Walmart taps proven operators to boost its health-and-wellness presence
Just two months after Labeed Diab was named head of health and wellness at Walmart, Mark Phillips was elevated to the role of VP pharmaceutical merchandising. Phillips assumes command of more than 4,175 retail pharmacy operations that generates $16.8 billion in pharmacy revenue, according to DSN's PoweRx 50.
In his new role, Phillips will lead the pharmaceutical merchandising team and report to Diab. Phillips, who most recently served as the senior director of merchandising in small formats, is a long-time buyer for Walmart and may be an indication of Walmart's steadfast commitment to growing pharmacy, health and wellness, especially across Walmart's smaller formats.
Diab and Phillips will oversee the health side of Walmart's aggressive expansion of small formats that contain pharmacies, as well as the company's recent foray into its own healthcare clinic where Walmart employees pay $4 per visit and the general public $40 per visit. The pharmacy executives will also help link Walmart's health and wellness offerings across formats as Walmart continues to tether its Supercenters, smaller formats and online. "Tethering stores together … will allow us to not only provide greater access to customers, but use the combination of both digital and physical assets to provide a broader array of services and products," said Jeff Davis, EVP and CFO of Walmart U.S., during the recent Jefferies 2014 Global Consumer Conference. "In the month of May we opened up an Express store that was 'tethered' … to a Supercenter that was about 30 mi. to 40 mi. away," Davis said. "What customers can do is essentially go into this rural supermarket and have the capability of ordering anything that is in that Supercenter. If they order by noon, they can get it the same day," he said. "At the end of the day, customers in a rural area can have access to millions of items, if you consider everything that is available on dot-com, and they do all this within a 10,000-sq.-ft. facility."
Or, in other words, the size of a small drug store.
And Walmart, which already has a solid reputation as delivering EDLP on products is looking to extend that reputation to include services like the clinic concept, Davis said. "We opened up a Walmart Care Clinic in the front of the store in the tentant lease space," Davis said. "We believe this is a great opportunity for us to help manage the rising cost of our health care." Having opened its first in Copperas Cove, Texas, Walmart anticipates opening a dozen of these clinics by the end of the year. Two additional clinics were expected to open at the end of June in Benbrook and Carrollton, according to a Fort Worth Star-Telegram report.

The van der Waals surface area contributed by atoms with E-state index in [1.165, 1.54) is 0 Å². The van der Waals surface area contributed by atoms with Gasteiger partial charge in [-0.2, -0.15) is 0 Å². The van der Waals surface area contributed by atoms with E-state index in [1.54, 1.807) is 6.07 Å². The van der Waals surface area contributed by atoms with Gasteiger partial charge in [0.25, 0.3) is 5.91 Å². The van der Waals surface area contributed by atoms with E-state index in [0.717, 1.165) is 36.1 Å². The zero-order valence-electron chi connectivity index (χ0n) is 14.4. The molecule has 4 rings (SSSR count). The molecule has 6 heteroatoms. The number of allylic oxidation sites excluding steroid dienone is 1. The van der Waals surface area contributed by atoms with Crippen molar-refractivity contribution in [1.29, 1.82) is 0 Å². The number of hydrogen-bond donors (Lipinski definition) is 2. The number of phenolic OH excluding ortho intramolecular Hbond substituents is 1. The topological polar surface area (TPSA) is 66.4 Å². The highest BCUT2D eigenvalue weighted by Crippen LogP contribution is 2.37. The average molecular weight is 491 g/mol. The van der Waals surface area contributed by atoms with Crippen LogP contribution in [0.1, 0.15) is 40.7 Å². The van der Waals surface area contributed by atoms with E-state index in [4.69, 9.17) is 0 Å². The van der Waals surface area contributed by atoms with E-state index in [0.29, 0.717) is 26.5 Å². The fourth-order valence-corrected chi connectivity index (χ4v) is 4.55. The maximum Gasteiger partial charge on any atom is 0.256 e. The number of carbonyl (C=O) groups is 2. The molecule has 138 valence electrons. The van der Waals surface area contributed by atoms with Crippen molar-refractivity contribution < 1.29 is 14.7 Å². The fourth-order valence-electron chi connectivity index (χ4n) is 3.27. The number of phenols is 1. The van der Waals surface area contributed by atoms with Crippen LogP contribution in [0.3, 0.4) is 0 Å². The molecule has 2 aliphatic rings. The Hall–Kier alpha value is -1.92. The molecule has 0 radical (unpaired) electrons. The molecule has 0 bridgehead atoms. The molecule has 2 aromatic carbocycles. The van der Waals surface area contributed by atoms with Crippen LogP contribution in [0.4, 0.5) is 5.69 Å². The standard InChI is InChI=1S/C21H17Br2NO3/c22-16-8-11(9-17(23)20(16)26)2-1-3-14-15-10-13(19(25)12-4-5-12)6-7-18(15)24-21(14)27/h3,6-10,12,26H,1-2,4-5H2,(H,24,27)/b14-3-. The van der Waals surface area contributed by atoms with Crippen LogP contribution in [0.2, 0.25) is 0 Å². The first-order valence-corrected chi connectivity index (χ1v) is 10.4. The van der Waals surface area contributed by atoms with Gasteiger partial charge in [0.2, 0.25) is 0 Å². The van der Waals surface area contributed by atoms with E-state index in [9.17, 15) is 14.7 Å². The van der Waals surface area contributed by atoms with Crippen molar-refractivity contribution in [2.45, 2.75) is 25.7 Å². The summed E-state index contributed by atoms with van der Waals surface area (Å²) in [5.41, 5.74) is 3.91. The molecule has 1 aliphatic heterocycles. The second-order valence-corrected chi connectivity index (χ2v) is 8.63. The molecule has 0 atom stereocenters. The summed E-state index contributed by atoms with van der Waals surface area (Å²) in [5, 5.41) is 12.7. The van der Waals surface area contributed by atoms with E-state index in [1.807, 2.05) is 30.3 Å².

It's not just health and wellness that's getting re-energized with fresh leaders. Walmart recently recast the roles of its top merchants across the organization in an effort to reinvigorate growth. According to an internal memo obtained by DSN sister publication Retailing Today, Walmart chief merchandising and marketing officer Duncan Mac Naughton said he was pleased to announce “a few changes which will help accelerate our growth and efficiency as a world-class merchant organization. Additionally, these moves provide a more specialized service to our customers, while also creating better alignment and a greater visibility across our business.”
Schnuck Markets names new CIO
ST. LOUIS — Schnuck Markets earlier this week announced that Robert Hardester has been named the company's new chief information officer. Hardester will report to COO Anthony Hucker and also will serve on the senior management team. Hardester succeeds Mark Zimmerman, who recently announced that he would be leaving the company.
“We are very excited to have Bob on our team," Hucker said. "His experience will further our efforts to be a world class IT organization with systems, tools and analytics that offer a greater understanding of what our customers want from Schnucks as we deliver on our mission of nourishing people’s lives.”
Hardester most recently served as a VP corporate systems at Express Scripts, where he was responsible for application development. He previously held the position of CIO at Furniture Brands International and at General Electric.
“The Schnucks executive team is interested in moving forward in ways that appeal to the individual customer rather than to the masses. That requires more analytics and more emphasis on consumer trends,” Hardester said. “Maintaining a secure IT environment is a top priority in today’s retail world, but Schnucks is a company that wants to do more with IT — leveraging segmentation, merchandising, mobile apps, social networking and using what is learned to help deliver positive and exciting in-store experiences.”
Hardester holds a bachelor's degree in computer science and mathematics from St. Louis University and an MBA in finance from Washington University.
Duck Tape joins forces with Nerds for new tape
AVON, Ohio — If a shopper has ever wanted 10 yards of Nerds candy, a new product from Duck Tape has it covered. The two brands have teamed up to create a new tape that features the crunchy candy.
The 10-yard roll of tape is aimed at consumers interested in crafts, or personalizing notebooks and accessories.
“Nerds Duck Tape is sure to add a sweet twist to craft projects, themed décor, around-the-house repairs and so much more,” said Traci Finkelmeier, home and office marketing director at ShurTech, which markets Duck Tape. “This is a perfect blend. Nerds are known as the candy you can ‘eat in your own way,’ just as Duck Tape is a product you can use in your own way.”